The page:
• My student asked me to say “Hello” to him using a different voice (pretending to be the animal on the card) before he would engage in the activity, and I was happy to go with the flow. However, if there are certain parents who dislike “talking animals”, then sticking to “Let’s see what X brought” is perfectly reasonable.

Note: When teaching note values, I initially stick to teaching the corresponding rhythm syllables: Ta, Ta-2, Ta-2-3, Ta-2-3-4, and Sh! (for the quarter rest) rather than focusing on having them memorize what each note is called.



Stage 3: Animal Cards with Notes and Words

  • Student taps/claps rhythm syllables first.
  • Then substitute rhythm syllables for the word on the card.
  • Student can also think of an alternate word that would be appropriate for the rhythm.
  • Student creates various color patterns (Stage 1) using these cards; this helps the student get quicker at clapping/tapping rhythm syllables.



Stage 4: Incorporate Time Signature Cards

  • It makes sense to wait to incorporate the time signature cards until after the student has a good grasp of their note values. However, you can incorporate them sooner, upon mastering one stage.


Stage 5: Composition

  • The student has the option to compose a variety of compositions with the composition cards.
  • Print and cut out a few composition cards and have the student arrange them on their composition page.
  • Once the composition is complete, the student can glue the composition cards to their page, or they can rearrange the cards to create another rhythm composition.
  • The student should perform each rhythm composition to reinforce the variety of rhythms that have been learned.
  • This activity can be repeated as frequently as the student desires.



I will add that my student had to feel comfortable with the Stage 1 cards before he suggested we try Stage 2 cards. Be careful not to pace things too fast, and have fun!

I specifically chose to write about these cards because I could instantly see the potential for a wide variety of uses.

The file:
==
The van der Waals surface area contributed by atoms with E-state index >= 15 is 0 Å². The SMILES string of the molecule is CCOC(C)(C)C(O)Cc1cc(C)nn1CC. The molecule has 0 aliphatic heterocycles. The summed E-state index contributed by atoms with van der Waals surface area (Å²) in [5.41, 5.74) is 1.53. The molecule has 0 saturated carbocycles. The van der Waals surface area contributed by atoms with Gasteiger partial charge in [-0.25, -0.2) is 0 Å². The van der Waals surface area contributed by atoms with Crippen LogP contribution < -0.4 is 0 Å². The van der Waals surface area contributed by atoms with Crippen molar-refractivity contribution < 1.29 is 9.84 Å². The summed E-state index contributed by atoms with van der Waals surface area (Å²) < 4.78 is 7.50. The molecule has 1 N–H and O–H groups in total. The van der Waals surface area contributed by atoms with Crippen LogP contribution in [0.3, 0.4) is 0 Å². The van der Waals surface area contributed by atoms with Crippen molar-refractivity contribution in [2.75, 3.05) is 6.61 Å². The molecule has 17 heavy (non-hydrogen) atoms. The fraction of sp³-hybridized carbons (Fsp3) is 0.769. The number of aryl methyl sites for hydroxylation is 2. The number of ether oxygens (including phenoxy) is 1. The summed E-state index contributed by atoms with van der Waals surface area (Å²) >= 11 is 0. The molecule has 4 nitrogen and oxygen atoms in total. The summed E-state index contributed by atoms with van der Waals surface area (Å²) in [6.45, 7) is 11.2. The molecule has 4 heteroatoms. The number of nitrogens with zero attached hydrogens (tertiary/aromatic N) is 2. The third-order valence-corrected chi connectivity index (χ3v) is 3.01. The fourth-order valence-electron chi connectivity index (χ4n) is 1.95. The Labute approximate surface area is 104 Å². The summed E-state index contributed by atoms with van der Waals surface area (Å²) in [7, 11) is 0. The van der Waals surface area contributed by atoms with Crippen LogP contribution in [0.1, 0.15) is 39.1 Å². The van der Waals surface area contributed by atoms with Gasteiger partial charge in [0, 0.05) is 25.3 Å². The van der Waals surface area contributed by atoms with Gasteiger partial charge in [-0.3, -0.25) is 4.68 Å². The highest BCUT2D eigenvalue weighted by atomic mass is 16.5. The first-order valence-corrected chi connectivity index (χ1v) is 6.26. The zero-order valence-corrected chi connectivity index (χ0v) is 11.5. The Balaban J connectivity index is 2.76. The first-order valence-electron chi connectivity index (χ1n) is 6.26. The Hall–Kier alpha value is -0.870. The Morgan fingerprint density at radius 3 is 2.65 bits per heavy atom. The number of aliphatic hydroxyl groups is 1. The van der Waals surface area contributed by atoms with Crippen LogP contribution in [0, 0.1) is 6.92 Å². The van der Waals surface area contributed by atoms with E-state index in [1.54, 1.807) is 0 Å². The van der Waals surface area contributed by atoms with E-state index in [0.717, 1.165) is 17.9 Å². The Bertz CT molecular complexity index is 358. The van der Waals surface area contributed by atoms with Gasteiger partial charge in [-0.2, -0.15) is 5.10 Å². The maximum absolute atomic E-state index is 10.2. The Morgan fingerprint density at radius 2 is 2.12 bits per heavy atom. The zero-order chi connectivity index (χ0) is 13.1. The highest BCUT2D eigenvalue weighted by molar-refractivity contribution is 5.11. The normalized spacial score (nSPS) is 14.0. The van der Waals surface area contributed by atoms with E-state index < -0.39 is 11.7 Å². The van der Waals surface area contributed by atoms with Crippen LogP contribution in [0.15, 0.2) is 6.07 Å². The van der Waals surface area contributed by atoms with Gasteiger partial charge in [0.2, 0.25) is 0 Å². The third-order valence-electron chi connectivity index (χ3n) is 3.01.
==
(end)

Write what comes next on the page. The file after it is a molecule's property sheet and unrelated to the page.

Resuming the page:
If you are brand new to teaching preschool piano lessons, you’ll be glad you purchased these Preschool Rhythm Activity cards to put in your preschool piano teacher toolbox. Give these cards a try at your next trial lesson and be sure to let us know how you liked them!

And in case you were wondering, I use these Complete Color-Coded Flash Cards with the majority of my elementary school-aged students after they have successfully used the preschool rhythm activity cards.


Are you a preschool piano teacher?

If so, how long do you usually work on rhythms? What rhythm activity usually helps your students feel the beat best?


More blog posts to help you teach the little piano students:


More worksheets & activities for your piano students:


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Michelle Madasamy is a pianist and teacher who is passionate about instilling a love for music in her students through learning, studying, and cultivating skills with care. Michelle holds a Master of Science in Music Education, a Bachelor of Music in Piano Performance, and is a Nationally Certified Teacher of Music through the Music Teachers National Association. She earned state certification as a K-12 music educator and received her training at a district designated by the NAMM Foundation as one of the ‘100 Best Communities for Music Education’. She has over a decade of teaching experience and has taught a wide variety of students, from preschool group piano classes to undergraduate music courses. Michelle teaches school-aged children of all abilities in her piano studio.

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Hi! I’m Melody Payne, a pianist and piano teacher, educational resource author, a fun-loving wife to the most wonderful and talented hubby I could ask for, and a lifelong learner who loves to share. I want to make your life as a music teacher easier by writing and sharing helpful and relevant music teaching articles, and by creating educational resources with your very own students in mind. If you are a parent who wants to enroll your child in piano lessons, I’d love for us to get started building those skills that can give your child a lifetime of musical enjoyment!